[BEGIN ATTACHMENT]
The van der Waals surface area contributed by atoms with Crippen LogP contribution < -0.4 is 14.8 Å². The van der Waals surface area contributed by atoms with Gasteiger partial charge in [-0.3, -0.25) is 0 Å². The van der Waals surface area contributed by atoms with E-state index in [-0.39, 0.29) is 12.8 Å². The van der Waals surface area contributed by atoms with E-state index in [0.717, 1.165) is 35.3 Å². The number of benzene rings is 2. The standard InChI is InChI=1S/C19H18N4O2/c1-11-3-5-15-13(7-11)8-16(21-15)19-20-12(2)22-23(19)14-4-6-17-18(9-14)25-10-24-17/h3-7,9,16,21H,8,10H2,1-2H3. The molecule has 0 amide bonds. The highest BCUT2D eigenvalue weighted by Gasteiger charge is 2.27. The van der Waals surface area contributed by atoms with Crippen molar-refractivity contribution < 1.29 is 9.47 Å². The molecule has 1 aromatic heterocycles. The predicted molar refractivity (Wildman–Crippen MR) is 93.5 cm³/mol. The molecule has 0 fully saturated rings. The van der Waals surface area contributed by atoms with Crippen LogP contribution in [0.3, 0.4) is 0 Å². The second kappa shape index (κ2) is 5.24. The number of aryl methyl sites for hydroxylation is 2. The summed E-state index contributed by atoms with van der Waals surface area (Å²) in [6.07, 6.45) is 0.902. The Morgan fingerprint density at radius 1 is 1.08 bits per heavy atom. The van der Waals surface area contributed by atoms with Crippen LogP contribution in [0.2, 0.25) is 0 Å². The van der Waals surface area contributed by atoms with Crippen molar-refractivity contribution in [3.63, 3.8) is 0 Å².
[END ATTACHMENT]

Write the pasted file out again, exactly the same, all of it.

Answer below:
The van der Waals surface area contributed by atoms with Crippen LogP contribution < -0.4 is 14.8 Å². The van der Waals surface area contributed by atoms with Gasteiger partial charge in [-0.3, -0.25) is 0 Å². The van der Waals surface area contributed by atoms with E-state index in [-0.39, 0.29) is 12.8 Å². The van der Waals surface area contributed by atoms with E-state index in [0.717, 1.165) is 35.3 Å². The number of benzene rings is 2. The standard InChI is InChI=1S/C19H18N4O2/c1-11-3-5-15-13(7-11)8-16(21-15)19-20-12(2)22-23(19)14-4-6-17-18(9-14)25-10-24-17/h3-7,9,16,21H,8,10H2,1-2H3. The molecule has 0 amide bonds. The highest BCUT2D eigenvalue weighted by Gasteiger charge is 2.27. The van der Waals surface area contributed by atoms with Crippen molar-refractivity contribution < 1.29 is 9.47 Å². The molecule has 1 aromatic heterocycles. The predicted molar refractivity (Wildman–Crippen MR) is 93.5 cm³/mol. The molecule has 0 fully saturated rings. The van der Waals surface area contributed by atoms with Crippen LogP contribution in [0.3, 0.4) is 0 Å². The second kappa shape index (κ2) is 5.24. The number of aryl methyl sites for hydroxylation is 2. The summed E-state index contributed by atoms with van der Waals surface area (Å²) in [6.07, 6.45) is 0.902. The Morgan fingerprint density at radius 1 is 1.08 bits per heavy atom. The van der Waals surface area contributed by atoms with Crippen LogP contribution in [0.2, 0.25) is 0 Å². The van der Waals surface area contributed by atoms with Crippen molar-refractivity contribution in [3.63, 3.8) is 0 Å².